Tagged: TypeScript

Object JavaScript – Better JavaScript Using TypeScript

imageTypeScript is a language for application-scale JavaScript development. TypeScript is a typed superset of JavaScript that compiles to plain JavaScript. Any browser. Any host. Any OS. Open Source.

TypeScript is a superset of JavaScript that combines type checking and static analysis, explicit interfaces, and best practices into a single language and compiler. By building on JavaScript, TypeScript keeps you close to the runtime you’re targeting while adding only the syntactic sugar necessary to support large applications and large teams.

TypeScript starts from the syntax and semantics that JavaScript developers know today. With TypeScript, you can use existing JavaScript code, incorporate popular JavaScript libraries, and be called from other JavaScript code.

TypeScript compiles to clean, simple JavaScript code which runs on any browser, in Node.js, or in any other ES3-compatible environment.

The latest version of TypeScript includes of new features in the language, compiler and associated tools. And it comes in the box as part of Visual Studio 2013 and Visual Studio 2015.

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Object JavaScript – ECMAScript 6 Futures Overview

imageECMAScript 6 specification and implementation is underway and promises to bring many of the features that you’ve learned about in the posts on Object JavaScript. ECMAScript is the foundation of JavaScript. ECMAScript has gone through several versions. The current browsers support ECMA Script 5. . The discussions today are revolving improvements beyond versions past 5, which are code-named, ECMAScript Harmony.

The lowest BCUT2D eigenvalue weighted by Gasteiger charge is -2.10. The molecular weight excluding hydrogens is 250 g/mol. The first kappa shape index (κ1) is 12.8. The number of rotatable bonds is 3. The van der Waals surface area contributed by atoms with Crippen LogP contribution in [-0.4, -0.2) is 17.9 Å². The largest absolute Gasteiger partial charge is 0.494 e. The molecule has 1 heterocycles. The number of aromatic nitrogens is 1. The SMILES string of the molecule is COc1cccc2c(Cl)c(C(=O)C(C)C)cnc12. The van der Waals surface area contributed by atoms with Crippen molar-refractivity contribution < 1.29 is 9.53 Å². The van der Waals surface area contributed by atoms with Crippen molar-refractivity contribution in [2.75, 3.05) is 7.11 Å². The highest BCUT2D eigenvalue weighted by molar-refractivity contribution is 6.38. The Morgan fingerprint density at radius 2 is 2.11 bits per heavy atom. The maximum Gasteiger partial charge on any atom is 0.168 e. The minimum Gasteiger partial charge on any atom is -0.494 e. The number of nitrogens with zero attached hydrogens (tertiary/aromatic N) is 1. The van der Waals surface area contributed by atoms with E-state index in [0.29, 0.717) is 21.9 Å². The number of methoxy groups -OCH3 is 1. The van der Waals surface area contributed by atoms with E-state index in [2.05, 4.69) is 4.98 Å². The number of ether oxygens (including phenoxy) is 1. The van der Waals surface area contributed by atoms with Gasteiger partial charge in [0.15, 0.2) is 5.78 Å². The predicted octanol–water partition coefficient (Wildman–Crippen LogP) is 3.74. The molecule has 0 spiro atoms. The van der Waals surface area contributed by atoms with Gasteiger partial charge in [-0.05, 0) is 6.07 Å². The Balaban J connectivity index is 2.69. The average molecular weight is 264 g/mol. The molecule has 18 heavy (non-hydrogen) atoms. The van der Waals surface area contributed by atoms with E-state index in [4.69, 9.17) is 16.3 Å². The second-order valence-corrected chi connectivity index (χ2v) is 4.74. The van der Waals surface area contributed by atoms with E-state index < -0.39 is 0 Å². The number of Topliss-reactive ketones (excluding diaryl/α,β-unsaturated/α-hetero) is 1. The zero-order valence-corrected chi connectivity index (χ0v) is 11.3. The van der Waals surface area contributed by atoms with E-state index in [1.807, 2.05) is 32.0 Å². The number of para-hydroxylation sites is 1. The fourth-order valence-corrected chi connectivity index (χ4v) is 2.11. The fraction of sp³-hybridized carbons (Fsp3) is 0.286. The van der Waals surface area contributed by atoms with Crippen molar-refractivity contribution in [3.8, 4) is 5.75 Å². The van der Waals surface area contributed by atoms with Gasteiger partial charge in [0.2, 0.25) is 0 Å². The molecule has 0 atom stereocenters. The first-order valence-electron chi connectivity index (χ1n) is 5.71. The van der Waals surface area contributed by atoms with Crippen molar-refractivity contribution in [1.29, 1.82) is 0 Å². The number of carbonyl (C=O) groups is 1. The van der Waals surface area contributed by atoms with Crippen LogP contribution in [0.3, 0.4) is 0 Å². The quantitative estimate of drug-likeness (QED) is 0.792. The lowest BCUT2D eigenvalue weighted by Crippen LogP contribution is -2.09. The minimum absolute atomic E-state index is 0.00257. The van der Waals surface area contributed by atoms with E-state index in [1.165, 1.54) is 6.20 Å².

The ES6 compatibility table is very useful, as it tells us the ES6 features that are supported in the current browser. It also gives us a handy link to the specifications for each of the features listed.  You will find that the current versions of browsers are implementing these features as fast as they can. The table shows that some subset of the feature exists, so as we say,  “your mileage may vary”. That said, it is coming.

I don’t have any particular insider information, but wanted to share what I am learning as I explore ECMAScript 6 and what it means to the way that code is written today. In my search I found two great articles that I am pulling information from:

My value add is to provide context for the previous posts and show how your code in the future could look like to implement many of the same features. And this topic is fluid so again, “your mileage may vary”. My intent is to give you can idea of what is coming and how soon to help you decide how deeply you want to invest in the current technologies. That said, one of the goals in ECMAScript 6 is to not break anything you are doing now.

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